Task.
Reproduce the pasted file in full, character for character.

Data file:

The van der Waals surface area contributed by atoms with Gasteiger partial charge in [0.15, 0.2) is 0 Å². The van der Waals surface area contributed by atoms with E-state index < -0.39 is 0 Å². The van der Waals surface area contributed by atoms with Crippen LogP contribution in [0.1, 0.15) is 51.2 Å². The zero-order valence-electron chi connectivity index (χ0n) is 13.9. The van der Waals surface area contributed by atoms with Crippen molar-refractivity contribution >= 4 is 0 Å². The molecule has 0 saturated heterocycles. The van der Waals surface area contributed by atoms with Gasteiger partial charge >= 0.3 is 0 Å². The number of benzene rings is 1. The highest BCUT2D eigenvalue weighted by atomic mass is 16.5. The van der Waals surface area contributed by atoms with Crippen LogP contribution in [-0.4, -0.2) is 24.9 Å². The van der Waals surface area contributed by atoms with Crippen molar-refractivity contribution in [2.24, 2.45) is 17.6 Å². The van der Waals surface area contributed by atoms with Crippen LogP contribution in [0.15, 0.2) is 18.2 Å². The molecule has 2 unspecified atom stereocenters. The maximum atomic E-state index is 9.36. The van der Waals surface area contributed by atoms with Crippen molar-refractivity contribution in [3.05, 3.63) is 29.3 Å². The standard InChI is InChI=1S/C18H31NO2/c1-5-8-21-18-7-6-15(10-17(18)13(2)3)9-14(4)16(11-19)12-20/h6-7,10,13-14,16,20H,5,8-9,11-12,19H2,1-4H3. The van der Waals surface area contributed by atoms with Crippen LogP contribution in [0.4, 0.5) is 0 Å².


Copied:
The van der Waals surface area contributed by atoms with Gasteiger partial charge in [0.15, 0.2) is 0 Å². The van der Waals surface area contributed by atoms with E-state index < -0.39 is 0 Å². The van der Waals surface area contributed by atoms with Crippen LogP contribution in [0.1, 0.15) is 51.2 Å². The zero-order valence-electron chi connectivity index (χ0n) is 13.9. The van der Waals surface area contributed by atoms with Crippen molar-refractivity contribution >= 4 is 0 Å². The molecule has 0 saturated heterocycles. The van der Waals surface area contributed by atoms with Gasteiger partial charge >= 0.3 is 0 Å². The number of benzene rings is 1. The highest BCUT2D eigenvalue weighted by atomic mass is 16.5. The van der Waals surface area contributed by atoms with Crippen LogP contribution in [-0.4, -0.2) is 24.9 Å². The van der Waals surface area contributed by atoms with Crippen molar-refractivity contribution in [2.24, 2.45) is 17.6 Å². The van der Waals surface area contributed by atoms with Crippen LogP contribution in [0.15, 0.2) is 18.2 Å². The molecule has 2 unspecified atom stereocenters. The maximum atomic E-state index is 9.36. The van der Waals surface area contributed by atoms with Crippen molar-refractivity contribution in [3.05, 3.63) is 29.3 Å². The standard InChI is InChI=1S/C18H31NO2/c1-5-8-21-18-7-6-15(10-17(18)13(2)3)9-14(4)16(11-19)12-20/h6-7,10,13-14,16,20H,5,8-9,11-12,19H2,1-4H3. The van der Waals surface area contributed by atoms with Crippen LogP contribution in [0.4, 0.5) is 0 Å².